Future of Taste: The Motion Picture Experience

October's Future of Taste event with Chef Maxime Bilet brought cutting-edge culinary techniques to diners at Ginny's Supper Club. Along with the Delicious Science demonstration—teaching local schoolchildren—and its ensuing video, we now present the final installment in our Modernist Cuisine series.

Future of Taste from Marcus Samuelsson on Vimeo.

The night's menu was wild—bridging liquid nitrogen and sous-vide cookery with Chef Samuelsson soul-inspired food. We've already outlined the experience of the dinner, but now we can all get an exclusive look into the kitchen that night. See how Ginny's cooks used liquid nitrogen to shuck oysters and create "dippin' dots" ice cream. On the other end of the heat spectrum, Chef Maxime cooked steak in a hot water bath, and then blow-torched the exterior for that tempting Maillard reaction.

For more behind-the-scenes images, click through the slideshow below:


Camera: Joseph Hernandez

Photos: Monika Sziladi, Jeannette Park

Editor: Joel Kahn

Music: Krackatoa Small Radio

Notes from LinkedIn: Delicious Science

From my first bite at The Cooking Lab in Seattle, I knew I was tasting the future of food. The brainchild of Nathan Myhrvold, former Chief Technology Officer at Microsoft and current CEO at Intellectual Ventures, the Lab brings together world-class scientists and chefs to explore the science underlying everything that we eat. Their findings are not only pushing the boundaries of our understandings of food but also bring out some of the purest and most intense flavors already present in the simplest of ingredients. From vegetable soups run through centrifuges that contain no uneccessary fat for flavor to the perfectly cooked hamburger (hint: it involves liquid nitrogen), the findings of this lab are revolutionizing the possibilities of cooking and eating.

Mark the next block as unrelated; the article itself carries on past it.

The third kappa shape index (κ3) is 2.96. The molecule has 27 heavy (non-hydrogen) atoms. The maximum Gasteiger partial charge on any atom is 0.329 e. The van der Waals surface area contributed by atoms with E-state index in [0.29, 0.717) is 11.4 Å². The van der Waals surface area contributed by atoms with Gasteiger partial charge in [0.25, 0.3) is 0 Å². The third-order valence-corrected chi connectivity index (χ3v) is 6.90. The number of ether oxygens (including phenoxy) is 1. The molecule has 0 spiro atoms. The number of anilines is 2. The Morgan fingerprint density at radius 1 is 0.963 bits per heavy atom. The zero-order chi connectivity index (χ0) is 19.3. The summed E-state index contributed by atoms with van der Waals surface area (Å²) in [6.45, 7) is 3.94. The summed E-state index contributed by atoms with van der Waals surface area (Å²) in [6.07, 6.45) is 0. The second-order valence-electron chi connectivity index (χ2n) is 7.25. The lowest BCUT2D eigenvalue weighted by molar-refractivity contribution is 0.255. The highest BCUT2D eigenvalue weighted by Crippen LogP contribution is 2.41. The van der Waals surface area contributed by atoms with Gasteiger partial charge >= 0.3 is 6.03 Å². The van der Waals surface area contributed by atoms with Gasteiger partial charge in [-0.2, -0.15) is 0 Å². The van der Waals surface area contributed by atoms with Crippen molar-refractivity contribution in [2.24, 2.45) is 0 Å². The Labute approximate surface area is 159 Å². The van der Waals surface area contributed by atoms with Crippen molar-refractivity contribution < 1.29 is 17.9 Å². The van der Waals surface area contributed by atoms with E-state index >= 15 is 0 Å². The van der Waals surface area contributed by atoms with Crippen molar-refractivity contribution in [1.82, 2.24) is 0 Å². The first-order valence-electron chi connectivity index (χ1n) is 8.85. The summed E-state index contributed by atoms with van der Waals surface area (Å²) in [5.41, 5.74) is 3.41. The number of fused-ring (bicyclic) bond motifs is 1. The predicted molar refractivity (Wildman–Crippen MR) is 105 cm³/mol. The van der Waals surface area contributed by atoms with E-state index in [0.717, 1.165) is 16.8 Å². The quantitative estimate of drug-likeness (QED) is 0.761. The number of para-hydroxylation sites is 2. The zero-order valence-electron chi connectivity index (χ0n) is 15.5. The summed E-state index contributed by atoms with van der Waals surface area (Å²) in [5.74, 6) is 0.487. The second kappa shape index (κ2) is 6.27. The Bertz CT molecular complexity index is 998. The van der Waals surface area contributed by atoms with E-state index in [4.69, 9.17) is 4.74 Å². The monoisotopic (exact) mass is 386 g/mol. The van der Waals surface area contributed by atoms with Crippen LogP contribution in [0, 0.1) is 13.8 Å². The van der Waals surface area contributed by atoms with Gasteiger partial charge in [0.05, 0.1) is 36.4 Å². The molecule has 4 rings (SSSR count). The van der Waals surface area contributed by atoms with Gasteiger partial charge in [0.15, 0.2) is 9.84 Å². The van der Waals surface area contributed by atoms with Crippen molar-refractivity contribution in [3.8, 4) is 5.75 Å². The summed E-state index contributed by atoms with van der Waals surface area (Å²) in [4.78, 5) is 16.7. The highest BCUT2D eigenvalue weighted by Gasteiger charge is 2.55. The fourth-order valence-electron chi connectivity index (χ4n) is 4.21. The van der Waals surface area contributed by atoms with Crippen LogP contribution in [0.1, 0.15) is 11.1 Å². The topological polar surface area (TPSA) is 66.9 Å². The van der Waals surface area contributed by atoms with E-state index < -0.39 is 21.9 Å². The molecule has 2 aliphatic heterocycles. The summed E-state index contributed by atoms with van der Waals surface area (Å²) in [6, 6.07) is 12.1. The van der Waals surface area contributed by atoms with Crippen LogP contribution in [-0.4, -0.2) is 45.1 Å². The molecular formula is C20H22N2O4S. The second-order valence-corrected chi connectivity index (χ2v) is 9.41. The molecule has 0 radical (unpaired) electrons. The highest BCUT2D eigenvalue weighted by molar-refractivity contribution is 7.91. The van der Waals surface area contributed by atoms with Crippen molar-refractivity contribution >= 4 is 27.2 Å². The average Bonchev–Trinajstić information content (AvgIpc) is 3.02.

This past week I had another opportunity to taste this delicious science and was honored to welcome Chef Maxime Bilet into my Harlem Kitchens. Co-author of the Cooking Lab's James Beard Award Winning Cookbook Modernist Cuisine, Bilet demonstrated the new levels of flavor and intricacy these techniques can bring to food. While our dinner event blew everyone away with its reinvention of classic comfort foods (more aerated scrambled eggs please!), I saw the real power of these ideas at a cooking demonstration we hosted for a group of children from the nearby Harlem Children's Storefront school. Equipped with gadgets, goggles, and a dewar of liquid nitrogen, Bilet showed us all how a scientific understanding of cooking can improve the wholesomeness of foods without compromising any of the taste. In preparing macaroni and cheese, the Chef demonstrated that simply adding a pinch of sodium citrate, a common salt compound, to any high quality cheese can give it the creaminess of popular processed varieties; preparing the dessert course of apple pie ice cream, Bilet emphasized that the same smooth texture of a store bought variety can be reproduced with minimal fat simply by freezing the ingredients with liquid nitrogen. These are only a few of the multitude of insights a science of cooking has to offer.